Nerve injuries are a common complication of upper extremities fractures. Especially the long arm nerves are prone to injuries. After such an injury the muscles are denervated. Fortunately, if nerves are injured but the continuity of the nerve shed is intact a regeneration by spreading of the axonal fibres starts early after the injury and finally a new neuromuscular connection – a neuromuscular endplate- is reestablished. Till today it is unknown whether the newly formed neuro-muscular endplate is functional equivalent to the original. During the last years a new technic became routinely available in paediatric neurology to study the neuro-muscular endplate: stimulated single-fibre-EMG. This technic allows a precise and objective assessment of the neuro-muscular connection. At our hospital we care together with our colleagues from the paediatric surgery department for children with fractures and nerve injuries. During the last years we have adopted the technique of single fibre EMG and included it into our clinical repertoire for traumatic nerve injuries.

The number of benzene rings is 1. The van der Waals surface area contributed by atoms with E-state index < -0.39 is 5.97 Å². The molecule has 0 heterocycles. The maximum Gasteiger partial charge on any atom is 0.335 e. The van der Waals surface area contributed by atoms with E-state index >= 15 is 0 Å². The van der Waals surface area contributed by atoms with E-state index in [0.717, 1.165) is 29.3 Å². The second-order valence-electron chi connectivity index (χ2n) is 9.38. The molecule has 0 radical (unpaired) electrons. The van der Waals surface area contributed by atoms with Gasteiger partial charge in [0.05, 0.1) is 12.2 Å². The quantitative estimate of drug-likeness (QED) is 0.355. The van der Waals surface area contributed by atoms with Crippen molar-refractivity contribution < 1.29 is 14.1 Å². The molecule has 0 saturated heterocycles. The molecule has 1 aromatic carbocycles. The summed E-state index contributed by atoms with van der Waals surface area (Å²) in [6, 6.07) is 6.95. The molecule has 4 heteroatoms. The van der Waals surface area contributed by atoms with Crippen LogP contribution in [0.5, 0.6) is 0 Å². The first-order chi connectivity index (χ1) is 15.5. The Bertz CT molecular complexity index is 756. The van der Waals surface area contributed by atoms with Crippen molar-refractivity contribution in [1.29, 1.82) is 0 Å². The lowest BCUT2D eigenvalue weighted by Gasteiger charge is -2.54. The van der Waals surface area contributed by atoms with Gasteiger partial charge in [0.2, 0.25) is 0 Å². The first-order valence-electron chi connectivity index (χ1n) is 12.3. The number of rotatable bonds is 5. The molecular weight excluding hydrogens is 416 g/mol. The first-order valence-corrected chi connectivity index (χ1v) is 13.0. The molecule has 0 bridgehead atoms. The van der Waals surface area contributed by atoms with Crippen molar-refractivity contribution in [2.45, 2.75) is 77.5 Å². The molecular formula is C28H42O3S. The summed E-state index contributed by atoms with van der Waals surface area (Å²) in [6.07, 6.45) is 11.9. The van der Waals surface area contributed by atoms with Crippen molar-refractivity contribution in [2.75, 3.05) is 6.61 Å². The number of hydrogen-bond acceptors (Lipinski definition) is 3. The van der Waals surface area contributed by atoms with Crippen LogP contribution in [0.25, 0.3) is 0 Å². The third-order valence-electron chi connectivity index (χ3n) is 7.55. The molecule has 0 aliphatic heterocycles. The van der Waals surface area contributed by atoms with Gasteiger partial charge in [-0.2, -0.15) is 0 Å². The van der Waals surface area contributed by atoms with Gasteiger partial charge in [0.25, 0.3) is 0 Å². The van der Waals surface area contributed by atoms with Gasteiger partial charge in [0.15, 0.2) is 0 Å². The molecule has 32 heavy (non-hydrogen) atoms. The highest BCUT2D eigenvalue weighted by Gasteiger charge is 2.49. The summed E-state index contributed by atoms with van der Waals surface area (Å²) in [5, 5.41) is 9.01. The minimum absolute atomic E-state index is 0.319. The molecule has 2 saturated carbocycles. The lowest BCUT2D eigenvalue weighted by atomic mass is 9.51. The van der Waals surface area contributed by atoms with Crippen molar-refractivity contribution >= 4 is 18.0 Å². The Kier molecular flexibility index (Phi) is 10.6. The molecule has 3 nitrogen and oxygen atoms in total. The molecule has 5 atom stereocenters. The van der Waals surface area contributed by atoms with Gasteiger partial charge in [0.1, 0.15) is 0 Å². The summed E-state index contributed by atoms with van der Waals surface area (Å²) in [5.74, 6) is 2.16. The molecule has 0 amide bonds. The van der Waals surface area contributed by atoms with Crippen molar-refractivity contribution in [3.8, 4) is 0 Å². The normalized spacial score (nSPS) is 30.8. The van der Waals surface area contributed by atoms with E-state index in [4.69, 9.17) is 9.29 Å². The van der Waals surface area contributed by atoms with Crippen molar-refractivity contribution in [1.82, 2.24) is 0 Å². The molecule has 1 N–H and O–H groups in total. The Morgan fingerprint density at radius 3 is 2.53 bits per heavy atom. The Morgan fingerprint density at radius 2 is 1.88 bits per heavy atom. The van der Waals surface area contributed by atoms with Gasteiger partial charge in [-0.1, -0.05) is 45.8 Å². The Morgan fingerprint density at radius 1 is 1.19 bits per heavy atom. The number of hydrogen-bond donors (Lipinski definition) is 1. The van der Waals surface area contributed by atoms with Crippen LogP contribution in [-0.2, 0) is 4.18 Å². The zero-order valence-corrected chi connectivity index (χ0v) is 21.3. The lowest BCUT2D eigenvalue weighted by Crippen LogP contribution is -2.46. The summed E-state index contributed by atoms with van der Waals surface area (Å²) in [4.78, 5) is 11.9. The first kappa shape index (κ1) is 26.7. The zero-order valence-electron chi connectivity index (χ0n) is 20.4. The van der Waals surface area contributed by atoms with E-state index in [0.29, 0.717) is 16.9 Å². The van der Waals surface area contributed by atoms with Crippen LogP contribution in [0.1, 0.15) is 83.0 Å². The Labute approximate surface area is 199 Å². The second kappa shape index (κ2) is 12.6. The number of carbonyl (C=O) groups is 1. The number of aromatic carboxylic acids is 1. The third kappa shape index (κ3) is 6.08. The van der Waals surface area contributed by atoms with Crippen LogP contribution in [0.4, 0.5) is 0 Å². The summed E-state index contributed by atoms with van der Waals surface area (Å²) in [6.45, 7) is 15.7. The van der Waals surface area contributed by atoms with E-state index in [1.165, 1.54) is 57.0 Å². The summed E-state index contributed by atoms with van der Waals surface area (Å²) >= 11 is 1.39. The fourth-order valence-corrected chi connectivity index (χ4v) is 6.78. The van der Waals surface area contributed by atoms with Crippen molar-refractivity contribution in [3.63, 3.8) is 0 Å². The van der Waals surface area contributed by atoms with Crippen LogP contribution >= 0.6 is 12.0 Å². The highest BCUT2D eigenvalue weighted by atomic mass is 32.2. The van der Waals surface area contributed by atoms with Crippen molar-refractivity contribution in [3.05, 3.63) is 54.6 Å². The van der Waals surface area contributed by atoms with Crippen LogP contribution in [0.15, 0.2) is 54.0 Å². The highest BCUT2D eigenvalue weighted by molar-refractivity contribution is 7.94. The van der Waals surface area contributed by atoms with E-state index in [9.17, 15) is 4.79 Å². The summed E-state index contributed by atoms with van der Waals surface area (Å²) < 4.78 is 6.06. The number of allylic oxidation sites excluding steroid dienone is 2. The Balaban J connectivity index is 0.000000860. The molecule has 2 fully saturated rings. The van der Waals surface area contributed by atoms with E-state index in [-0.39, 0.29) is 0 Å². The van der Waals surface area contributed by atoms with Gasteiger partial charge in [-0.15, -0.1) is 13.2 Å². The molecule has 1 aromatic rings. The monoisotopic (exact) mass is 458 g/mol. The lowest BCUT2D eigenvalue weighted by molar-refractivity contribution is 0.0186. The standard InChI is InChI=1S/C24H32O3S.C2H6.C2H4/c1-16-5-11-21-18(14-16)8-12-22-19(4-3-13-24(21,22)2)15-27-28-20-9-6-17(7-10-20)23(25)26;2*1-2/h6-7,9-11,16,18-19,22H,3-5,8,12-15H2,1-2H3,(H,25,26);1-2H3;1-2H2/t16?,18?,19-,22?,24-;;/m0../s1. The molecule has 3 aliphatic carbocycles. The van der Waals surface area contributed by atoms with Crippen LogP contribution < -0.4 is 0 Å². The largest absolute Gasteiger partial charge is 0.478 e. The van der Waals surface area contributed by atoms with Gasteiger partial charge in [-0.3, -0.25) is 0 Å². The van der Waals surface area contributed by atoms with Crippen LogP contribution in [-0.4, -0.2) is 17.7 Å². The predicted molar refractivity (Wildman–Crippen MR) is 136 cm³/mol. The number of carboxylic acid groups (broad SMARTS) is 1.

It has been previously hypothesis that the newly formed neuromuscular endplate is not as reliable as the original one. This fact would have major clinical implications for the support and training after nerval injuries. To address this question, we have set up this pilot project to conduct routine measurements of the recovering nerve using single fibre-EMG. Our preliminary data shows, that these measurements can be reliable conducted in the pediatric population and we are now in the process of applying for ethical approval to analyse a larger cohort.
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